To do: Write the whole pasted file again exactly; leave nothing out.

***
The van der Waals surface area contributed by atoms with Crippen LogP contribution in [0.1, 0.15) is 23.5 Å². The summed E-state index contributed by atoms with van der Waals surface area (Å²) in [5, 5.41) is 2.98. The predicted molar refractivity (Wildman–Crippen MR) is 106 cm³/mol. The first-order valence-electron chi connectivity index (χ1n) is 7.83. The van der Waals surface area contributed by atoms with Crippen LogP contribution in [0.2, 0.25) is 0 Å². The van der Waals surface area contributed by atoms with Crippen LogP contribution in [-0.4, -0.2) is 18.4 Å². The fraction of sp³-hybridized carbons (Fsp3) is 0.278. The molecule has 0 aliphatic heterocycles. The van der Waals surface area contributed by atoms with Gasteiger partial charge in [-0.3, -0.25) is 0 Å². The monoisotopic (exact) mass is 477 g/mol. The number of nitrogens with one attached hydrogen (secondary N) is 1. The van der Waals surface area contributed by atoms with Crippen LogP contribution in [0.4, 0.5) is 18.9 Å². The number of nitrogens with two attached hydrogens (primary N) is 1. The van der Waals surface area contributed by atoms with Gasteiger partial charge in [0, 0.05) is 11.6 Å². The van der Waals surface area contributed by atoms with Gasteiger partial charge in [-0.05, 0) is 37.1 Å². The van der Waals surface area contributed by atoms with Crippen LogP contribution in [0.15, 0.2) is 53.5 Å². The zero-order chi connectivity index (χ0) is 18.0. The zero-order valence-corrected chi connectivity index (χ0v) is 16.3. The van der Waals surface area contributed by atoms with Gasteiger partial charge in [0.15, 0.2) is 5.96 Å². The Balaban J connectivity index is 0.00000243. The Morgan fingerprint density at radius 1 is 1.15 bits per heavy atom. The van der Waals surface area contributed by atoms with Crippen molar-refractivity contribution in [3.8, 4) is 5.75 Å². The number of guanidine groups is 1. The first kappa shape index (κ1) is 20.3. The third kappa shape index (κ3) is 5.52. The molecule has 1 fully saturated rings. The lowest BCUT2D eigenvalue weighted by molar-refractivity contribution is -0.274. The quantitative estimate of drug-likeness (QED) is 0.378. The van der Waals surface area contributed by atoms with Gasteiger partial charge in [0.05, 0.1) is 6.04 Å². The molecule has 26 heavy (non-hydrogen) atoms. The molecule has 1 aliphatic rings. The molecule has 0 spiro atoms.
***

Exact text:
The van der Waals surface area contributed by atoms with Crippen LogP contribution in [0.1, 0.15) is 23.5 Å². The summed E-state index contributed by atoms with van der Waals surface area (Å²) in [5, 5.41) is 2.98. The predicted molar refractivity (Wildman–Crippen MR) is 106 cm³/mol. The first-order valence-electron chi connectivity index (χ1n) is 7.83. The van der Waals surface area contributed by atoms with Crippen LogP contribution in [0.2, 0.25) is 0 Å². The van der Waals surface area contributed by atoms with Crippen LogP contribution in [-0.4, -0.2) is 18.4 Å². The fraction of sp³-hybridized carbons (Fsp3) is 0.278. The molecule has 0 aliphatic heterocycles. The van der Waals surface area contributed by atoms with Gasteiger partial charge in [-0.3, -0.25) is 0 Å². The monoisotopic (exact) mass is 477 g/mol. The number of nitrogens with one attached hydrogen (secondary N) is 1. The van der Waals surface area contributed by atoms with Crippen LogP contribution in [0.4, 0.5) is 18.9 Å². The number of nitrogens with two attached hydrogens (primary N) is 1. The van der Waals surface area contributed by atoms with Gasteiger partial charge in [0, 0.05) is 11.6 Å². The van der Waals surface area contributed by atoms with Gasteiger partial charge in [-0.05, 0) is 37.1 Å². The van der Waals surface area contributed by atoms with Crippen LogP contribution in [0.15, 0.2) is 53.5 Å². The zero-order chi connectivity index (χ0) is 18.0. The zero-order valence-corrected chi connectivity index (χ0v) is 16.3. The van der Waals surface area contributed by atoms with Gasteiger partial charge in [0.15, 0.2) is 5.96 Å². The Balaban J connectivity index is 0.00000243. The Morgan fingerprint density at radius 1 is 1.15 bits per heavy atom. The van der Waals surface area contributed by atoms with Crippen molar-refractivity contribution in [3.8, 4) is 5.75 Å². The number of guanidine groups is 1. The first kappa shape index (κ1) is 20.3. The third kappa shape index (κ3) is 5.52. The molecule has 1 fully saturated rings. The lowest BCUT2D eigenvalue weighted by molar-refractivity contribution is -0.274. The quantitative estimate of drug-likeness (QED) is 0.378. The van der Waals surface area contributed by atoms with Gasteiger partial charge in [0.05, 0.1) is 6.04 Å². The molecule has 26 heavy (non-hydrogen) atoms. The molecule has 1 aliphatic rings. The molecule has 0 spiro atoms.